> added complexity and we don't actually gain anything from it.

Correction: special case ALL non-windows. There's a reason why I said
ACPICA should provide OSI(NonWindows).

--
"One disk to rule them all, One disk to find them. One disk to bring
them all and in the darkness grind them. In the Land of Redmond
where the shadows lie." -- The Silicon Valley Tarot
Henrique Holschuh
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mjg59 at srcf

Aug 2, 2008, 12:49 PM

Post #22 of 25 (13642 views)
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Re: ACPI OSI disaster on latest HP laptops - critical temperature shutdown [In reply to]

On Sat, Aug 02, 2008 at 02:49:58PM -0300, Henrique de Moraes Holschuh wrote:

> Correction: special case ALL non-windows. There's a reason why I said
> ACPICA should provide OSI(NonWindows).

The only two operating systems of any significance that can run on
generic hardware are Windows and Linux. Given that BIOS authors hate the
human race, OSI(NonWindows) is equivalent to OSI(Linux).

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trenn at suse

Aug 3, 2008, 10:23 AM

Post #23 of 25 (13570 views)
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Re: ACPI OSI disaster on latest HP laptops - critical temperature shutdown [In reply to]

On Friday 01 August 2008 11:08:08 pm Len Brown wrote:
> [yet another resend]
>
> On Sat, 26 Jul 2008, Len Brown wrote:
> > On Fri, 25 Jul 2008, Rafael J. Wysocki wrote:
> > > On Friday, 25 of July 2008, Thomas Renninger wrote:
> > > > On Friday 25 July 2008 02:04:32 Len Brown wrote:
> > >
> > > [--snip--]
> > >
> > > > Len, this is not about the thermal zone, it is just
> > > > a real-world example of something I told you will happen
> > > > if Linux stays _OSI transparent with Windows.
> > > >
> > > > This is about that they have to provide a BIOS hot-fix for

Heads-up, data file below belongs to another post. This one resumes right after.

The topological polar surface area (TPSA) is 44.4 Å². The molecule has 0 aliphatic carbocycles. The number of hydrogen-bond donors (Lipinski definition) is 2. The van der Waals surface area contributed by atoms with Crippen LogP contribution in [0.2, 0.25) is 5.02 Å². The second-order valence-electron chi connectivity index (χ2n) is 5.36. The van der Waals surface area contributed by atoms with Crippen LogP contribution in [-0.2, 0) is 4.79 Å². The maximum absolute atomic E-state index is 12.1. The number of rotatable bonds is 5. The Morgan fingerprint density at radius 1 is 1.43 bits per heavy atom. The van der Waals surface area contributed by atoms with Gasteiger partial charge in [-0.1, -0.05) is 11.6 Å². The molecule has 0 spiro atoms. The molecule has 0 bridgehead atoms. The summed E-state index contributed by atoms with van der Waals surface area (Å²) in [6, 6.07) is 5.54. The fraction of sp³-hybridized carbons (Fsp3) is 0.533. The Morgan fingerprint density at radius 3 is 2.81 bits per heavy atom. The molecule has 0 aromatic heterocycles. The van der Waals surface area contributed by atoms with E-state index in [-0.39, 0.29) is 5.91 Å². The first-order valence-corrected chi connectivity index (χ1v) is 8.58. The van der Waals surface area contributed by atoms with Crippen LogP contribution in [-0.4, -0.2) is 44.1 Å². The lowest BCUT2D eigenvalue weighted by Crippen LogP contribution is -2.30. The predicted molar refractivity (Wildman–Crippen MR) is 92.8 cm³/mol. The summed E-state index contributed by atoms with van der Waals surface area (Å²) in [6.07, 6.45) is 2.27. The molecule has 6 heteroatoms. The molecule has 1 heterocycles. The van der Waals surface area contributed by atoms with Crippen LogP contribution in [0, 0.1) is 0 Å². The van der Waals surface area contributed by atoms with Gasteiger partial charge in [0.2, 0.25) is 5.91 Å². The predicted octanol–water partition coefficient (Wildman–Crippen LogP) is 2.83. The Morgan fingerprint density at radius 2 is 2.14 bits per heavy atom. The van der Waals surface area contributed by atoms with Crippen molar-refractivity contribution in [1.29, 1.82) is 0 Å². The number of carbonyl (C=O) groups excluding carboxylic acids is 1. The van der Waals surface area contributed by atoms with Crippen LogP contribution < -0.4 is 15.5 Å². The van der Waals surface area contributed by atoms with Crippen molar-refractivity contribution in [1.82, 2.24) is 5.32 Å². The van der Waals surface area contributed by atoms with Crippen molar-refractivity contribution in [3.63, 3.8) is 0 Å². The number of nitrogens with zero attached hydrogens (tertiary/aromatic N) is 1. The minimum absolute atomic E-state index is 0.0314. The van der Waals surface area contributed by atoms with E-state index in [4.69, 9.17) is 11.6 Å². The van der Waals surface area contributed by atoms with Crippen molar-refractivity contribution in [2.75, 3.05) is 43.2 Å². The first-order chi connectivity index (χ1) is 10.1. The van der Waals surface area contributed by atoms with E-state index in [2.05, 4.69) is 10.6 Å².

> > > > VISTA or VISTA SP and thus breaking Linux because there
> > > > is no way to distinguish anymore.
> > > > Windows 2007 likely will have that fixed and they provide
> > > > a sane _CRT trip point again.
If Windows is returning true for all ever existing OSI(Windows XY) versions as
Linux is doing it and they stick to that in the future, then my above
assumption is not true.

Thanks to Matthew Garret pointing to the relevant Microsoft documentation.

> > > > This is an example of Windows versions workarounds that could
> > > > get much more complex, like initializing HW differently or
> > > > whatever.
> > > > _OSI is used by vendors as a convenient possibility to
> > > > adjust/workaround Windows bugs in their BIOSes, without
> > > > the need to pay Millions to Microsoft to fix their things.

If the next Windows version also returns true for the one for which the
workaround applies to, they have to take care that only the one OS is
matching in a follow up update, e.g.:
And(brokenOS, !new_OSes)
So this should make half way sure that vendors do not mis-use this too often.
Also it is ensured that the next Linux kernel generation returning
OSI(newOSes) will get the correct AML code again.

And distributions can still offer OSI(supported dist) for emergencies.

Sorry for the loud noise.
I am convinced now that it is not that bad as it first looked like.

Thanks for all the input/feedback,

Thomas
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preining at logic

Aug 4, 2008, 2:33 PM

Post #24 of 25 (13623 views)
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Re: ACPI OSI disaster on latest HP laptops - critical temperature shutdown [In reply to]

Hi Nerique,

On Sa, 02 Aug 2008, Henrique de Moraes Holschuh wrote:
> Yes, it is a call to hwclock. It recently started to cause lockups on my
> ThinkPad T43 too (it is a regression of some sort, either in hwclock or the

Thanks a lot for that bit, didn't know and was already scared that my
laptop was nearing its end.

> But the thermal hang is something else entirely. You have at least two
> different bugs causing you grief.

We will see how rc2++ behave. Thanks a lot.

Best wishes

Norbert

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pavel at suse

Aug 13, 2008, 12:22 PM

Post #25 of 25 (13474 views)
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Re: ACPI OSI disaster on latest HP laptops - critical temperature shutdowns [In reply to]

Hi!

> I ACK Thomas' suggestion to check for <= 0C for HOT,
> PSV and ACx trip points. While we don't have such a

Hmm, I don't think that's good idea. 0Celsius is not special value.

While having _CRT below 25Celsius would be quite strange (machine
that can not run on room temperature?), I could imagine it (cryogenic
cooling, cpu is overclocked, needs -10C to work).

Machine with AC0 == -10C is very easy to imagine, OTOH. It is normal
notebook that needs fans during normal temperatures, but does not need
it if it is really cold.

Pavel